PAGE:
I happened to stay up late last night to finish the Man Booker Prize-winning Wolf Hall, in which novelist Hilary Mantel imagines Thomas Cromwell, Henry VIII’s often vilified chief minister, as a wily humanist who ushers England toward modern government. This being a story of 16th-century statecraft, torture and executions feature prominently. More than once the question of whether the king might show sufficient mercy to have someone’s head cut off, rather than burning them alive, arises.
I woke up this morning to read, on the front page of the paper, that the Iranian government has bowed to international pressure and is reviewing a sentence of death by stoning, handed down by one of its courts against a 43-year-old woman, Sakineh Mohammadi Ashtiani, convicted of adultery. The fear now is that Iran might hang her instead. It would have been comforting to pretend that the grislier concerns of Cromwell’s time were not still so precisely present in our own.
It’s not even possible to take solace in thinking that these matters are limited to throwback regimes. On this continent, we were subjected only last month to the disturbing spectacle of double-murderer Ronnie Lee Gardner insisting on death by firing squad, rather than lethal injection, in Utah. His choice—like a question of burning or beheading, stoning or hanging—forces into our thoughts the real nature of any state resorting to killing as a punishment.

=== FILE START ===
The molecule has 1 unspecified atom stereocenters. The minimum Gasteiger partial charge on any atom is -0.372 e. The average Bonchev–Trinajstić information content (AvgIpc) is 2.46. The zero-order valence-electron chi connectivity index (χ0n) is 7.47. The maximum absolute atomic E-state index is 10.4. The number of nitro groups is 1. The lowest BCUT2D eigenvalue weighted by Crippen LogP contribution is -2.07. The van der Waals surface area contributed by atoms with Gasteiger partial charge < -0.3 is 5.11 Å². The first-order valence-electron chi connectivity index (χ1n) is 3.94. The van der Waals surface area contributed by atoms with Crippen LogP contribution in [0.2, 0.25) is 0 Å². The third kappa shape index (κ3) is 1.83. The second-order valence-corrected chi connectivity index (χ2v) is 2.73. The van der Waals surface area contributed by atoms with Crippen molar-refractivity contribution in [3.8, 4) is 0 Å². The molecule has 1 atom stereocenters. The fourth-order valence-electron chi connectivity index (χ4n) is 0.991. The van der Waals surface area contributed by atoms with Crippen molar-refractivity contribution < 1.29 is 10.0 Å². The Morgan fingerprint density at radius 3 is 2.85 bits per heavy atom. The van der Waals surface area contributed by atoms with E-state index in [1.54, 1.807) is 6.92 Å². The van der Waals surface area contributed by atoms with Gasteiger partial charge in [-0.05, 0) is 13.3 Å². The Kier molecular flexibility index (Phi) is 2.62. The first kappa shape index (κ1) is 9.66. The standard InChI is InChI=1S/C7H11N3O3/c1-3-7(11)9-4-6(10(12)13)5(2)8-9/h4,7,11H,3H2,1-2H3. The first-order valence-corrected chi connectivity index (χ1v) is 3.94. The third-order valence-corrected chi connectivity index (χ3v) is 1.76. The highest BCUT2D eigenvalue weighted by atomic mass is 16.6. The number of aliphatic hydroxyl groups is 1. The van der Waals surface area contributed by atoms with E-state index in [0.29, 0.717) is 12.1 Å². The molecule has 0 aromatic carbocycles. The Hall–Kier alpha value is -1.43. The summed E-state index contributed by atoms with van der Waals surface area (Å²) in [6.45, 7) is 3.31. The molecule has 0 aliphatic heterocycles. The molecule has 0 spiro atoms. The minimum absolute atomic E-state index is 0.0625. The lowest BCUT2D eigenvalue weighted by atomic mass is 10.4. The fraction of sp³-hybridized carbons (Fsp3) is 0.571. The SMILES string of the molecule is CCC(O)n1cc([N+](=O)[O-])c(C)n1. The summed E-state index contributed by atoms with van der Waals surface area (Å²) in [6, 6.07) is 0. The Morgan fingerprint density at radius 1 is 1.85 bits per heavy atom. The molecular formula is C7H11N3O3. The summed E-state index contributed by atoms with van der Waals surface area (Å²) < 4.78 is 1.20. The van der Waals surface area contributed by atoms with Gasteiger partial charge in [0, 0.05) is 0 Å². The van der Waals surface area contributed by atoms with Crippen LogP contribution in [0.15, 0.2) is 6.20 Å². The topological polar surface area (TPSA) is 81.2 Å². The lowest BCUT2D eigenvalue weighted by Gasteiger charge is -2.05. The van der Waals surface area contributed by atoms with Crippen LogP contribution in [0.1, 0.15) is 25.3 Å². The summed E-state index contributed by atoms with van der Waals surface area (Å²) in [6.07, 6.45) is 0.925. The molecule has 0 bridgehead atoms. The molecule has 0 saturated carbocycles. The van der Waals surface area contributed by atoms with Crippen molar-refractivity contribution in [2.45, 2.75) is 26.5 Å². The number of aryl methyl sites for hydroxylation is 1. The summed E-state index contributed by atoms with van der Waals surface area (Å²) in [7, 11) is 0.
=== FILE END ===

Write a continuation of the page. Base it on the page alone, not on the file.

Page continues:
In Wolf Hall, Mantel explores the period when Cromwell was orchestrating England’s break with Rome, on Henry VIII’s behalf. She shows us the ascendant instruments of law, bureaucracy and commerce in conflict with the old forces of church hierarchy, superstition and aristocracy. One of her great narrative strengths is the ability to take the reader deep inside the machinations of court and clergy, and then shift her focus deftly to how modest individuals—a naive “maid” who has religious visions, a scholar whose reading takes him in a risky direction—get mangled by the forces at play around them. These poor souls end up imprisoned, interrogated, put on trials in which the verdicts are inevitable.
There’s other news in the papers that might fit that line of storytelling. For example, a mere boy is dragged by his fanatic father into religious war, and ends up languishing unseen, for many years, in the notorious prison of a great power, awaiting trial before a special court convened by the very army whose soldier he is accused of killing. Cromwell would have found such a scenario as familiar as he would our contemporary questions about how an innocent woman or a guilty man might be put to death.